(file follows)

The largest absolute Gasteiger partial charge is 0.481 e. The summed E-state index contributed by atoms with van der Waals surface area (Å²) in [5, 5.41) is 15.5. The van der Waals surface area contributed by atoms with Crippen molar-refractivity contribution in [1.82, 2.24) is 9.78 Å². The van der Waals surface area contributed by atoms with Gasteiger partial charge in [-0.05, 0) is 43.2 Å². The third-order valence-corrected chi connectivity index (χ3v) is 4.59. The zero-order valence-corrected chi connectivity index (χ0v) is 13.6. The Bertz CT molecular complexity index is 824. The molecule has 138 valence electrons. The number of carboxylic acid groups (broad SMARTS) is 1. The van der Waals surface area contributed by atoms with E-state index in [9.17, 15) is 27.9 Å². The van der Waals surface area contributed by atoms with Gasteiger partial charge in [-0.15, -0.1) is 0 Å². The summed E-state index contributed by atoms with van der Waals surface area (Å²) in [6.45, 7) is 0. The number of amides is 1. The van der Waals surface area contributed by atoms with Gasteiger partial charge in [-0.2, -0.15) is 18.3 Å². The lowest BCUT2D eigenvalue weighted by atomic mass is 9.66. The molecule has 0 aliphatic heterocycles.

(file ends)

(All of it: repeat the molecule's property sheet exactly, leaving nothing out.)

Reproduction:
The largest absolute Gasteiger partial charge is 0.481 e. The summed E-state index contributed by atoms with van der Waals surface area (Å²) in [5, 5.41) is 15.5. The van der Waals surface area contributed by atoms with Crippen molar-refractivity contribution in [1.82, 2.24) is 9.78 Å². The van der Waals surface area contributed by atoms with Gasteiger partial charge in [-0.05, 0) is 43.2 Å². The third-order valence-corrected chi connectivity index (χ3v) is 4.59. The zero-order valence-corrected chi connectivity index (χ0v) is 13.6. The Bertz CT molecular complexity index is 824. The molecule has 138 valence electrons. The number of carboxylic acid groups (broad SMARTS) is 1. The van der Waals surface area contributed by atoms with E-state index in [9.17, 15) is 27.9 Å². The van der Waals surface area contributed by atoms with Gasteiger partial charge in [-0.15, -0.1) is 0 Å². The summed E-state index contributed by atoms with van der Waals surface area (Å²) in [6.45, 7) is 0. The number of amides is 1. The van der Waals surface area contributed by atoms with Gasteiger partial charge in [-0.2, -0.15) is 18.3 Å². The lowest BCUT2D eigenvalue weighted by atomic mass is 9.66. The molecule has 0 aliphatic heterocycles.